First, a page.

Personality, Person, Subject in Russian Legal Philosophy at the Turn of the Twentieth Century

Pribytkova, Elena. (2009) Personality, Person, Subject in Russian Legal Philosophy at the Turn of the Twentieth Century. Studies in East European Thought, 61 (2-3). pp. 209-220.

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The problem of the legal person is a central issue in legal philosophy and the theory of law. In this article I examine the semantic meaning of the concept of the person in Russian philosophy at the turn of the twentieth century, considered to be the “Golden Age” of Russian legal thought. This provides an overview of the conception of the personality in the context of different legal approaches (theory of natural law, legal positivism, the psychological legal doctrine, and the sociological school of law). I indicate a polemic among the theories of the person and attempts to create an integral concept of the legal subject. In addition I present an analysis of the relation between the concepts of the legal subject and the moral person, which personify fundamental features of law and morality. In order to demarcate the notions of individual and the legal subject, I focus on doctrines of the artificial person or the juridical person.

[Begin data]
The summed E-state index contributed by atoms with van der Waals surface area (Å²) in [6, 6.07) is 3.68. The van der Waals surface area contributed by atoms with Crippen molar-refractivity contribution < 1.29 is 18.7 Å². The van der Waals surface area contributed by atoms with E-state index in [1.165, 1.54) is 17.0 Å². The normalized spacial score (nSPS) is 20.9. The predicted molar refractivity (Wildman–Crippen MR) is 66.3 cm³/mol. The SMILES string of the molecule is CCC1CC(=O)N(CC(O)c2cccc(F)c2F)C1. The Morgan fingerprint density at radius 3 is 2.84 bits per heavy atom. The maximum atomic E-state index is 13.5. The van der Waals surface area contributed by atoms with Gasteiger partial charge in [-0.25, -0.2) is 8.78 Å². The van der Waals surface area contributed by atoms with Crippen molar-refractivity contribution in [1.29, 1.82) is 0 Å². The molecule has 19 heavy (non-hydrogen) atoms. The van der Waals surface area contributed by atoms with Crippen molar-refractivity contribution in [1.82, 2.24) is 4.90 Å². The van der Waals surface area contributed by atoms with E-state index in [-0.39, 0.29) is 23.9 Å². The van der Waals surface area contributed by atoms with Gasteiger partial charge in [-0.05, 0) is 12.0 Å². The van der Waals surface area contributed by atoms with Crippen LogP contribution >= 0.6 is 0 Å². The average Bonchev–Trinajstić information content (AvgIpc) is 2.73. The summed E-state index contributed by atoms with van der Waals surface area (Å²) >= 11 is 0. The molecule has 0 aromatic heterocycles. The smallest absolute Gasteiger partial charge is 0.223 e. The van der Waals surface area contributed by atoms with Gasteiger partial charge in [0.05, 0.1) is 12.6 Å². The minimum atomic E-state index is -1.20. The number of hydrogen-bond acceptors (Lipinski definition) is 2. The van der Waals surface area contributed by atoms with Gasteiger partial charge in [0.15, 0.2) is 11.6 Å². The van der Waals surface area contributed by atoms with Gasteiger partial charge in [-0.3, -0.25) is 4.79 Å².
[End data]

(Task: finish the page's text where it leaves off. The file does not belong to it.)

Faculties and Departments:02 Faculty of Law
02 Faculty of Law > Departement Rechtswissenschaften
UniBasel Contributors:Pribytkova, Elena
Item Type:Article, refereed
Article Subtype:Research Article
Note:Publication type according to Uni Basel Research Database: Journal article
Last Modified:08 Dec 2021 08:51
Deposited On:08 Dec 2021 08:51

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